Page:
Writing: Tell Me a Story

By Susan Massy

To capture readers, your yearbook staff should be writing personal stories and finding unique angles for the year. This unit will help kick-start that creative process.


So why do we even bother to write yearbook copy? I mean, seriously… nobody likes to read and yearbook staff members claim they don’t like to write, so why go to the trouble?

Let’s start with why we produce yearbooks – and why people buy them.

  • A yearbook captures memories. It is the sentimental version of a bank vault where we store the important events, the touching memories, those defining moments that give meaning and life to a year.
  • The yearbook is a time machine that allows readers to remember what it was to be in high school, to be a teen.

Yearbooks without stories have a hard time capturing defining moments or reminding readers who they were and how life has changed. To do this, you need to write stories that are captivating and personal. Once you learn the process for researching, writing and rewriting, you can write those engrossing stories for your yearbook.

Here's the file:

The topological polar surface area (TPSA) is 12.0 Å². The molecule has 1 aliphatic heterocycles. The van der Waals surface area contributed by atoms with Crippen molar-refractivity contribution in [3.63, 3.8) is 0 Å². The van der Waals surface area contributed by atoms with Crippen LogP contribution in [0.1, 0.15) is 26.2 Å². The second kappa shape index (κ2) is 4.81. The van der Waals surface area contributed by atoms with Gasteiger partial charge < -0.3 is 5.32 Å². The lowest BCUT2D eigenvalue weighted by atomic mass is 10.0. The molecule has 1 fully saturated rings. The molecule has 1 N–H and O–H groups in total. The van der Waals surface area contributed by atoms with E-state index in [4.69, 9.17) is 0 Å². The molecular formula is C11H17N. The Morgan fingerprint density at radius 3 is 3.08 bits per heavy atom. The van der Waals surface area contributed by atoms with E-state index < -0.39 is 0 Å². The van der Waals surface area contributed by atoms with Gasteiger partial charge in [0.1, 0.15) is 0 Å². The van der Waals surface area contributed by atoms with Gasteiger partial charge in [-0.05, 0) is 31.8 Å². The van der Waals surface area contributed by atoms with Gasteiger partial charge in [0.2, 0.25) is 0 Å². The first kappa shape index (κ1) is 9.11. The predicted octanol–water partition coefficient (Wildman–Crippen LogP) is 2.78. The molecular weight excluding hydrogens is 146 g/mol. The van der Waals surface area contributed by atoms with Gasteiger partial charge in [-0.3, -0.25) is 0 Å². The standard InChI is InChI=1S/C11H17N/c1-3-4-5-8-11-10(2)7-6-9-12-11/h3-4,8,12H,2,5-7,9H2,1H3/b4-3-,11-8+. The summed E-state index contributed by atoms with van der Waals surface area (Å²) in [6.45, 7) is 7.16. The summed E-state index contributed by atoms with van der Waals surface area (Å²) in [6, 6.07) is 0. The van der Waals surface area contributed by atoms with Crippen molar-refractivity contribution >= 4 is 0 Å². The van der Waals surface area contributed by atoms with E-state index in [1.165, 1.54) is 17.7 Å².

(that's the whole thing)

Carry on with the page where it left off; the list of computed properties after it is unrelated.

Susan Massy

Susan Massy is the yearbook adviser at Shawnee Mission Northwest High School in Shawnee, Kan., where her Lair yearbook staffs have been demonstrating excellence in writing and design for the past two decades. The Lair recently won its 18th Pacemaker award from the National Scholastic Press Association (NSPA) under Massy’s guidance. In 1999, Massy was chosen the National Yearbook Adviser of the Year by the Journalism Education Association (JEA). In 2013, Massy was inducted into the Kansas Scholastic Press Association (KSPA) Hall of Fame.